TBA (17A143)

Cortical Blindness in Systemic lupus erythematosus: A Blind Wolf


Maria Usman Khan1,2, Fahd Adeeb1,2, Joseph Devlin1, Alexander Fraser1,2


1. Department of Rheumatology, University Hospital Limerick, Limerick, Ireland 2. Graduate Entry Medical School, University of Limerick, Limerick, Ireland preprocess


Lupus is Greek for Wolf. Systemic lupus erythematosus (SLE) may present in such multi-systemic manifestations that it may be mistaken for other less dangerous disease entities, as a wolf in sheep’s clothing, and consequently when dealing with possible SLE a high index of suspicion is required. Cortical blindness (CB) is a rare, potentially devastating complication of SLE that refers to the loss of vision precipitated by a retrochiasmal lesion involving bilateral geniculocalcarine tracks in the brain with preservation of anterior visual pathways.


To our knowledge, isolated CB has never been described in the literature as the primary manifestation of SLE, although several cases have been reported in association with posterior reversible encephalopathy syndrome (PRES) and Anton syndrome. Our case highlights the diagnostic challenges of CB as an initial presentation of SLE patient as prompt management can impede permanent visual loss.


A 16-year-old girl presented with acute, painless, bilateral visual impairment on a background of intermittent painful swelling of her hands and in the absence of other ophthalmologic, systemic and neurological deficits or previous head-eye trauma. Past history was unremarkable for any vascular disease, eye-surgery or medication use. Blood pressure and heart rate were normal. Musculoskeletal exam showed bilateral tender metacarpophalangeal joints. Urgent ophthalmology review revealed reduced visual acuity of her right eye limited to hand movements and the left to only light perception. Her pupillary reflexes, cranial nerve exam including extra-ocular movements, slit-lamp exam and intraocular pressure were unremarkable. Her urgent MRI-brain including diffusion imaging was normal. Laboratory tests showed raised ESR (79 mm/hr) and the CRP (16 mg/L), mildly elevated creatinine, low C3-C4, hypoalbuminemia and IgG-hypergammaglobulinemia. Autoimmune panel showed positive ANA (titre 1/3200), anti-dsDNA, anti-histone and anti-Ro/SSA antibody while negative ANCA and antiphospholipid antibody. Urine analysis revealed leucocytes, microscopic hematuria and granular casts. Her estimated GFR was 58.42 ml/min/1.73m2 satisfying stage-3 kidney disease (KDOQI Classification). Her renal biopsy confirmed class IV lupus nephritis.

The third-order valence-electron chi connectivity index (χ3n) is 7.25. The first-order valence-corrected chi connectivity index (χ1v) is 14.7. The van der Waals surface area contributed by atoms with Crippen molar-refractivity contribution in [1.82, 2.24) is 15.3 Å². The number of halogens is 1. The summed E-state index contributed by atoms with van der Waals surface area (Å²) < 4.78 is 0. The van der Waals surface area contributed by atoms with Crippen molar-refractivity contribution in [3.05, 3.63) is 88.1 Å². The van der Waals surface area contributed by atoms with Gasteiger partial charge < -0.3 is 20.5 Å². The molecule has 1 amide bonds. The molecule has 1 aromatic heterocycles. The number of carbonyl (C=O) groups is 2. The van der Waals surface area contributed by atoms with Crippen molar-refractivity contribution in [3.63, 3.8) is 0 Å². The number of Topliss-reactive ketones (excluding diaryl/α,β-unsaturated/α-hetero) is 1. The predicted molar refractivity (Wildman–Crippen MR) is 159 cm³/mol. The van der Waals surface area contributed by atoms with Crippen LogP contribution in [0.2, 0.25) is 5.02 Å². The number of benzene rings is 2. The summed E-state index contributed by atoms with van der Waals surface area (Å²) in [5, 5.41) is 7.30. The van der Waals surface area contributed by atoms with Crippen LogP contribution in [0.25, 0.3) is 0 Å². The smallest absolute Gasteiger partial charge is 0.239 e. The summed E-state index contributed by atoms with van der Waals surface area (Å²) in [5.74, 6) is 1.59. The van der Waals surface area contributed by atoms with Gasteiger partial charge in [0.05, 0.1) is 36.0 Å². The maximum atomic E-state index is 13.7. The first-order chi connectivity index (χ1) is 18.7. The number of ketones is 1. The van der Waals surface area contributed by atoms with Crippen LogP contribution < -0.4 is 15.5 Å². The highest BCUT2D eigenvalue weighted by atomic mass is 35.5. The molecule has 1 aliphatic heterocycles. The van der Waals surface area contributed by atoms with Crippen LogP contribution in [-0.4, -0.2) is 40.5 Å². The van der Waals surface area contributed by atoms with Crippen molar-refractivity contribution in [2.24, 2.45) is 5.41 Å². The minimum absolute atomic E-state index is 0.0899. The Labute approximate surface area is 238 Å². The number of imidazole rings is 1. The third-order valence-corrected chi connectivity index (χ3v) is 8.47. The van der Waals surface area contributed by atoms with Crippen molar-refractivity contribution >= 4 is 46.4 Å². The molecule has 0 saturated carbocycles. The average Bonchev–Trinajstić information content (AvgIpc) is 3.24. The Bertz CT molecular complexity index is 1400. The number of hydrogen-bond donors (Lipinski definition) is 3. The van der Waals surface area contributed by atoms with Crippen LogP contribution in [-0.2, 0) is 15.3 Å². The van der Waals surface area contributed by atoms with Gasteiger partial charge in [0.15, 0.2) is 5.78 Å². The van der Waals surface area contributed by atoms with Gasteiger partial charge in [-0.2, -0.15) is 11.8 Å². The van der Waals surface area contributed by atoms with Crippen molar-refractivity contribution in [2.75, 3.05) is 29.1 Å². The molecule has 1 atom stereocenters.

Her visual symptoms were attributed to CB and she was diagnosed as SLE with lupus nephritis according to the 1997 revised criteria for classification of SLE. She was initially treated with 3 daily pulses of IV methylprednisone (total of 3 grams) followed by high dose oral prednisone and concomitant mycophenolate mofetil. After 3 days her visual symptoms resolved completely with improvement of the renal function. She has had several lupus flares since, primarily due to poor drug compliance however her initial manifestation of CB has not recurred 8 years on.


CB as an initial presentation of SLE may be potentially challenging especially in the absence of antiphospholipid antibody and normal neuro-imaging. Interestingly our patient also had underlying lupus nephritis unveiled by further investigations and timely management prevented debilitating complications of permanent blindness and renal failure.